Seawater Reverse Osmosis These Factors Turn Mega Seawater Osmosis Projects into Successes
The Build-Operate-Transfer (BOT) model has for some years now helped many sectors address the size, expense and the long-term nature of implementing large scale infrastructure projects. The article looks at common features that are crucial to the successful development and implementation of seawater reverse osmosis (SWRO) BOT projects.
The global footprint of large scale desalination plants has been growing. This may be largely attributed to the proven reliability and feasibility of seawater desalination as a source of potable and industrial water. IDE Technologies, a global leader in water technologies and specialists in the development, engineering, production and operation of advanced desalination facilities, has for more than a decade undertaken multiple mega-SWRO BOT projects of progressively greater size and complexity.
The SWRO plants in Ashkelon, Israel, with a capacity of 118M m3/year; Hadera, Israel, with a capacity of 127M m3/ year, and the 150M m3/year Sorek, Israel, are all examples of their work. Most recently, the company has undertaken the design of the Carlsbad, California 204,412 m3/day mega-SWRO plant, the largest seawater desalination plant in the western hemisphere. Each of these projects has surpassed the performance of its predecessor in increased desalination capacity and lower desalinated water prices, raising the bar on these parameters globally.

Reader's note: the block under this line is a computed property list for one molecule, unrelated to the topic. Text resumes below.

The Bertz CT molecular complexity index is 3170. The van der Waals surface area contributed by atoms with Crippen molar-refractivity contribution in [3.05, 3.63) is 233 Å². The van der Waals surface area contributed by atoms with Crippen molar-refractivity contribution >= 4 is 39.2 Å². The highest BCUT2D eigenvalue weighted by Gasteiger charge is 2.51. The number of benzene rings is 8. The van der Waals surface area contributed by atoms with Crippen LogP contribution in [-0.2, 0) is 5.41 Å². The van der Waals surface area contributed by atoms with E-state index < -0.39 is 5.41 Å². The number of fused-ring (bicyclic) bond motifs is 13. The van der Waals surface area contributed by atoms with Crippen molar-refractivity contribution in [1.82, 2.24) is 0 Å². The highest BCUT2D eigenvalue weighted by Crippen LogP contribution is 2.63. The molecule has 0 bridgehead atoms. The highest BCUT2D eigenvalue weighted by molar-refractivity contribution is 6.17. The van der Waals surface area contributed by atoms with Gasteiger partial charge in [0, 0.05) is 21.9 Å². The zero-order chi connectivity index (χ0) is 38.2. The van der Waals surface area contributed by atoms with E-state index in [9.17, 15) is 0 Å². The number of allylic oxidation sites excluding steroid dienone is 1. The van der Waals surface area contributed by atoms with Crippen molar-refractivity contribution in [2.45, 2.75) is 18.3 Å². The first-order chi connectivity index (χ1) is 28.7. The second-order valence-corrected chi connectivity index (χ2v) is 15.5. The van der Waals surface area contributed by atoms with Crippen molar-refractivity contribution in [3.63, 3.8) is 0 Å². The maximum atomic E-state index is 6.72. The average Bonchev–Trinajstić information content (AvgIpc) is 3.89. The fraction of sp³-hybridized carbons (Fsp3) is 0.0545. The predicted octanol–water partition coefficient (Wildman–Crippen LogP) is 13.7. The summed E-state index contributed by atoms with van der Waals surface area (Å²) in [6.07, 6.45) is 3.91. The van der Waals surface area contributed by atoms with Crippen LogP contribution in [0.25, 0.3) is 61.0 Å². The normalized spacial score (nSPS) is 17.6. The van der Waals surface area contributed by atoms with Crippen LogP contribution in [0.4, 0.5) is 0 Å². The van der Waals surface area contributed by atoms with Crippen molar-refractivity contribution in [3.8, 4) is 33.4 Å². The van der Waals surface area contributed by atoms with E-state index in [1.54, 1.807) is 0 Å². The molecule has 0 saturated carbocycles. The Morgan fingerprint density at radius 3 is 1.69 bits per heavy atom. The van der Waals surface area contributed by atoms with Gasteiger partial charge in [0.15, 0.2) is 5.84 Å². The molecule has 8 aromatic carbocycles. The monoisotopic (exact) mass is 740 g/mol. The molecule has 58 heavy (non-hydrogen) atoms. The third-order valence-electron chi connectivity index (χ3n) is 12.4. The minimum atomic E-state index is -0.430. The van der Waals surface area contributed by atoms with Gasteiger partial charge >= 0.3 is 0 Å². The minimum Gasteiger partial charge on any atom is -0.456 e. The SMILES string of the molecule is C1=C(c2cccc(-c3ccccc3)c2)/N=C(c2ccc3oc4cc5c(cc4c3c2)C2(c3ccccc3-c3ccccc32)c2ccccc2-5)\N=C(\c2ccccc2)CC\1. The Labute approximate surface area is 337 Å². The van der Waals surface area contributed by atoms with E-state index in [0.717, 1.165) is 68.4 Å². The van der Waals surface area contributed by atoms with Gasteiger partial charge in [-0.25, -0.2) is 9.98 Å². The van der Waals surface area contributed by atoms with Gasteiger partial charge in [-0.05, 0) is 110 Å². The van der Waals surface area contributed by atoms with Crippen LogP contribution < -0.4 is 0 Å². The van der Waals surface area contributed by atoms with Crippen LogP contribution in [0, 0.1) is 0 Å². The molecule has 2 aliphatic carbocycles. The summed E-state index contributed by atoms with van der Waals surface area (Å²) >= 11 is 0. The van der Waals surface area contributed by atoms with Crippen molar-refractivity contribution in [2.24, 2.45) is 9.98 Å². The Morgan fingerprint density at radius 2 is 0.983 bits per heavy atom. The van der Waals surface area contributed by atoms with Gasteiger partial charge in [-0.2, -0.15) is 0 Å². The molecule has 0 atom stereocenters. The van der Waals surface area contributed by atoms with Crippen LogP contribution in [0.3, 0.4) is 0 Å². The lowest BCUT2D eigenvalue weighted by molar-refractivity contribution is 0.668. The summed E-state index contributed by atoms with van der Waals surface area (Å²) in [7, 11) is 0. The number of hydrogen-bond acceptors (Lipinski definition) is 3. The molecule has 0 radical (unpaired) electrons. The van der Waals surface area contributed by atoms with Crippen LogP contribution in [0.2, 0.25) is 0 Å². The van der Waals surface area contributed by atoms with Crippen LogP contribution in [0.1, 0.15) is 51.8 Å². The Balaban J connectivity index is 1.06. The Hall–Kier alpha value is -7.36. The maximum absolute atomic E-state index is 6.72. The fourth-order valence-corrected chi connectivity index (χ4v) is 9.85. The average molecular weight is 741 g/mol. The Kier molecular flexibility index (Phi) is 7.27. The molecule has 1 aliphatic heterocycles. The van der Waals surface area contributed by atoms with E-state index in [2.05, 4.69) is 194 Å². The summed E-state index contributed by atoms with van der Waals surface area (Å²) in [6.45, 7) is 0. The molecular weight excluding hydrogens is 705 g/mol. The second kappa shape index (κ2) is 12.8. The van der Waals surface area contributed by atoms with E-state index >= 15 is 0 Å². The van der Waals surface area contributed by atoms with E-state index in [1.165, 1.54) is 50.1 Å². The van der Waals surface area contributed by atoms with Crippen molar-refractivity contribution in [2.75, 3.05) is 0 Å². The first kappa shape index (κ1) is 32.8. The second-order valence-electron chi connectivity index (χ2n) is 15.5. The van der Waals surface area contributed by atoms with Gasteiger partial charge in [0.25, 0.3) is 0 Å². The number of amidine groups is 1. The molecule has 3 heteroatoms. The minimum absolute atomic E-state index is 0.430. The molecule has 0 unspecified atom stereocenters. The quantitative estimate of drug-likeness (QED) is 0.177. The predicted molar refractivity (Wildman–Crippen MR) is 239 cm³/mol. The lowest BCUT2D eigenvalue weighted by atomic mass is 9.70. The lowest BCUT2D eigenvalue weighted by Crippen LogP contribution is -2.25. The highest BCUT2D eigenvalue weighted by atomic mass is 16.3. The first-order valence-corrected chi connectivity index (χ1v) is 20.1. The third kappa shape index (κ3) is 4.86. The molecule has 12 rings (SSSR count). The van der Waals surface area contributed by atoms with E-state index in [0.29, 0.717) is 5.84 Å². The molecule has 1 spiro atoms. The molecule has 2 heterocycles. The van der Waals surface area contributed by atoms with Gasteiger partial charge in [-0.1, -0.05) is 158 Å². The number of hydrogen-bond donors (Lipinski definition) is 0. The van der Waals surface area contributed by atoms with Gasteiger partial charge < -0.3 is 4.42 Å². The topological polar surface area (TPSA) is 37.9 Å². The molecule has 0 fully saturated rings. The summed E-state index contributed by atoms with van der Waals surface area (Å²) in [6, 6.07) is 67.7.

Benefits of the BOT Structure for Water Management
There are complexities and risks entailed in implementing a project under a BOT structure. However, the model encourages private investment, guarantees lifetime cost per m3 and promotes fiscal optimization by amortizing capital costs over contract lifecycle. It also ensures the achievement of construction and operation targets through built-in incentives or penalties, and facilitates financing through reliance on a guaranteed revenue stream.
Factors Such as Adaptation of Seawater Reverse Osmosis
technology for large-scale plants, advanced energy recovery system, innovative plant design and RO train-size optimization, to name a few, as well as other state-of-theart technological innovations have had an impact on the low cost of product water and are critical contributors to each respective project award.
Technological optimization of design and operation, led by an experienced engineering team with large-scale project experience, defines a successful BOT project. It is also characterized by a good understanding among all stakeholders involved of their respective roles, assignments, commitments and associated risks under the BOT structure. Additionally, a balanced contractual structure, with clear allocation of the identified risks to the party with the best ability and incentive to handle and control these risks is vital.